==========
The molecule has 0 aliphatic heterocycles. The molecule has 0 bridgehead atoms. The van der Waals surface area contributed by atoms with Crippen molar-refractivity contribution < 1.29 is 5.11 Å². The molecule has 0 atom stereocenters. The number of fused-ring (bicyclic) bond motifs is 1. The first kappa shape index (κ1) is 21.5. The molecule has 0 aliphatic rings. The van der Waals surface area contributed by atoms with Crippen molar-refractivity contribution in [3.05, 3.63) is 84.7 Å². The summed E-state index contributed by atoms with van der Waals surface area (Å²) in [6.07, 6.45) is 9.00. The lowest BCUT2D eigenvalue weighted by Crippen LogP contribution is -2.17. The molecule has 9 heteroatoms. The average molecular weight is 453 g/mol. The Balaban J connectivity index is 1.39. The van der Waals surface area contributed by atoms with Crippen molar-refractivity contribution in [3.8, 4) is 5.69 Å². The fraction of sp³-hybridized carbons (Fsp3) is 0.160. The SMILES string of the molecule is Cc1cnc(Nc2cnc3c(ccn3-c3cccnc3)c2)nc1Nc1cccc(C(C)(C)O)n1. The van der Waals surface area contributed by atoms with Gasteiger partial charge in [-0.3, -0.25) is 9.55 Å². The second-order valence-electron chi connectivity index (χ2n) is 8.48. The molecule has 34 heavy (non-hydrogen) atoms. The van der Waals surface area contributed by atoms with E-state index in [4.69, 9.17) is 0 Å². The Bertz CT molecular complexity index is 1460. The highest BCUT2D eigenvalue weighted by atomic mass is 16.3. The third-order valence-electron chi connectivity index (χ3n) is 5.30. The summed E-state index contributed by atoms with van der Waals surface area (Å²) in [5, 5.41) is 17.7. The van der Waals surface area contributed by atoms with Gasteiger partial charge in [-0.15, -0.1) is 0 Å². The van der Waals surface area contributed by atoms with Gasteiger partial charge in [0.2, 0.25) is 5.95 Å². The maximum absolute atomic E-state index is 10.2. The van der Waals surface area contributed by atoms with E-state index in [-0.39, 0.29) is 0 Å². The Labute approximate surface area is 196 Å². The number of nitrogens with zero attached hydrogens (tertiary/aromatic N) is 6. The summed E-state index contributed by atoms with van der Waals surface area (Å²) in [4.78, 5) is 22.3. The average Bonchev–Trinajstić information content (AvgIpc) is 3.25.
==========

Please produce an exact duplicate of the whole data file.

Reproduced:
The molecule has 0 aliphatic heterocycles. The molecule has 0 bridgehead atoms. The van der Waals surface area contributed by atoms with Crippen molar-refractivity contribution < 1.29 is 5.11 Å². The molecule has 0 atom stereocenters. The number of fused-ring (bicyclic) bond motifs is 1. The first kappa shape index (κ1) is 21.5. The molecule has 0 aliphatic rings. The van der Waals surface area contributed by atoms with Crippen molar-refractivity contribution in [3.05, 3.63) is 84.7 Å². The summed E-state index contributed by atoms with van der Waals surface area (Å²) in [6.07, 6.45) is 9.00. The lowest BCUT2D eigenvalue weighted by Crippen LogP contribution is -2.17. The molecule has 9 heteroatoms. The average molecular weight is 453 g/mol. The Balaban J connectivity index is 1.39. The van der Waals surface area contributed by atoms with Crippen molar-refractivity contribution in [3.8, 4) is 5.69 Å². The fraction of sp³-hybridized carbons (Fsp3) is 0.160. The SMILES string of the molecule is Cc1cnc(Nc2cnc3c(ccn3-c3cccnc3)c2)nc1Nc1cccc(C(C)(C)O)n1. The van der Waals surface area contributed by atoms with Gasteiger partial charge in [-0.3, -0.25) is 9.55 Å². The second-order valence-electron chi connectivity index (χ2n) is 8.48. The molecule has 34 heavy (non-hydrogen) atoms. The van der Waals surface area contributed by atoms with E-state index in [4.69, 9.17) is 0 Å². The Bertz CT molecular complexity index is 1460. The highest BCUT2D eigenvalue weighted by atomic mass is 16.3. The third-order valence-electron chi connectivity index (χ3n) is 5.30. The summed E-state index contributed by atoms with van der Waals surface area (Å²) in [5, 5.41) is 17.7. The van der Waals surface area contributed by atoms with Gasteiger partial charge in [-0.15, -0.1) is 0 Å². The van der Waals surface area contributed by atoms with Gasteiger partial charge in [0.2, 0.25) is 5.95 Å². The maximum absolute atomic E-state index is 10.2. The van der Waals surface area contributed by atoms with E-state index in [-0.39, 0.29) is 0 Å². The Labute approximate surface area is 196 Å². The number of nitrogens with zero attached hydrogens (tertiary/aromatic N) is 6. The summed E-state index contributed by atoms with van der Waals surface area (Å²) in [4.78, 5) is 22.3. The average Bonchev–Trinajstić information content (AvgIpc) is 3.25.